• Unstable Affliction now costs one Soul Shard and is nearly halved in duration, sitting at 8 seconds in Legion, down from its Warlords base duration of 14 seconds. It still retains the dispel silence and damage. If the target dies while debuffed with Unstable Affliction, the Soul Shard is refunded, which is an interesting swap of a familiar mechanic. Previously, Affliction has refunded shards on the filler or execute ability Drain Soul, which cost mana. Warlocks could generate more shards than they spent, essentially pooling shards for a powerful pressure period. In Legion, Affliction Warlocks will have to have already spent a shard to get a shard back upon mob death.
  • Corruption is almost the same. It loses the Nightfall Soul Shard regeneration proc mechanic and becomes just a plain, 14-second long DoT. This allows Blizzard to revert the rule of only the last applied Corruption procs Nightfall mechanic, as it is no longer tied to the DoT that is spread easily with Seed detonations.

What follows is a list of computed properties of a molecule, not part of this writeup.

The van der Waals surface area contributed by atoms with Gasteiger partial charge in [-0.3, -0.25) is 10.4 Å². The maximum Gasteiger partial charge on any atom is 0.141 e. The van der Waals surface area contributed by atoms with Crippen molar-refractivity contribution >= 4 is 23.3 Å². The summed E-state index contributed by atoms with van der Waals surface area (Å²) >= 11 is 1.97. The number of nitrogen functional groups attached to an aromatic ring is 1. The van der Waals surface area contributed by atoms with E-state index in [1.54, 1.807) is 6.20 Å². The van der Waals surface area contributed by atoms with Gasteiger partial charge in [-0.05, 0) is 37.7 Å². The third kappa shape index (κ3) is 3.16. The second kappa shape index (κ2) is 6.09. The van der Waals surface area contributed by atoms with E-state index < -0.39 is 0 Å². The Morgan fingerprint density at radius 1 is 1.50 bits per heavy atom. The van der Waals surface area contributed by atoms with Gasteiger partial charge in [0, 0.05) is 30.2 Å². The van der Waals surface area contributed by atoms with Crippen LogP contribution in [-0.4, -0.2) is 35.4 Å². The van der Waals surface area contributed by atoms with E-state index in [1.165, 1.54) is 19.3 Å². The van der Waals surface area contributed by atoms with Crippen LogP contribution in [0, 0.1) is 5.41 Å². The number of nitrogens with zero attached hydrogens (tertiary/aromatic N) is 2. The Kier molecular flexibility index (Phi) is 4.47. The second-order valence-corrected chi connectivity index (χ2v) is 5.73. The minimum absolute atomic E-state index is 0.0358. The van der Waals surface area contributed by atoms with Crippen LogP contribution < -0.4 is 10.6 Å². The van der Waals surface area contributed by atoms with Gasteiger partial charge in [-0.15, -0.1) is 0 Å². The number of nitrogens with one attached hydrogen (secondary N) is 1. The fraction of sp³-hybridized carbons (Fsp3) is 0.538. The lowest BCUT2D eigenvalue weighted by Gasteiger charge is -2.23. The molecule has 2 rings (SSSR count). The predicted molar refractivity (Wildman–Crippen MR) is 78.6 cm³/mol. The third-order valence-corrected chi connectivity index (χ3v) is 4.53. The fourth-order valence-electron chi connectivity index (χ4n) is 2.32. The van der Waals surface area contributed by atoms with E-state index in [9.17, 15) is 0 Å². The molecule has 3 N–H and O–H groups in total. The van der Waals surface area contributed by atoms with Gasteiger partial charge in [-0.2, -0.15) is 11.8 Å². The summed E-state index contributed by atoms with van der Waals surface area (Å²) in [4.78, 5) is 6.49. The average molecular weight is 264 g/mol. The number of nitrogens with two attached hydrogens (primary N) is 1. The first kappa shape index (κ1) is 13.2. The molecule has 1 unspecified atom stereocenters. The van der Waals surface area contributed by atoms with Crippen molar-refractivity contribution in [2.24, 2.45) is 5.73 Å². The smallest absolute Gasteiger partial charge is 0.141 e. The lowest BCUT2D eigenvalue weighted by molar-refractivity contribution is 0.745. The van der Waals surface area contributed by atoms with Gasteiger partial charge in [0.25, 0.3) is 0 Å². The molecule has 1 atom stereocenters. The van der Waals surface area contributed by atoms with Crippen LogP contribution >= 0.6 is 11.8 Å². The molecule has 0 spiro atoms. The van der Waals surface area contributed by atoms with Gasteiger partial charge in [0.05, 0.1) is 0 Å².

• Agony is the same as we know it, except that it gains the Nightfall regeneration proc that Corruption lost. It retains the same stacking behavior we all know now, and with a talent, it can stack to 20 instead of just 10. Agony has long been the DoT that you put up first on targets because it is often the most powerful DoT at points in a tier, and in Legion it will probably be the DoT you put up everywhere in order to gain back Soul Shards.
  • Seed of Corruption is our AOE spell. Seed is a DoT, but you cast it for the detonation. Its old Soulburn effect has been baked into the baseline spell, so that the detonation of the original Seed will apply the DoT Corruption to all targets within 10 yards. Seed can be modified by the passive level 60 talent Sow the Seeds to consume an available Soul Shard and apply Seed of Corruption to 4 more targets near the original Seed application. If Seed doesn’t consume a Soul Shard because you have none, then it acts as if you didn’t have the talent.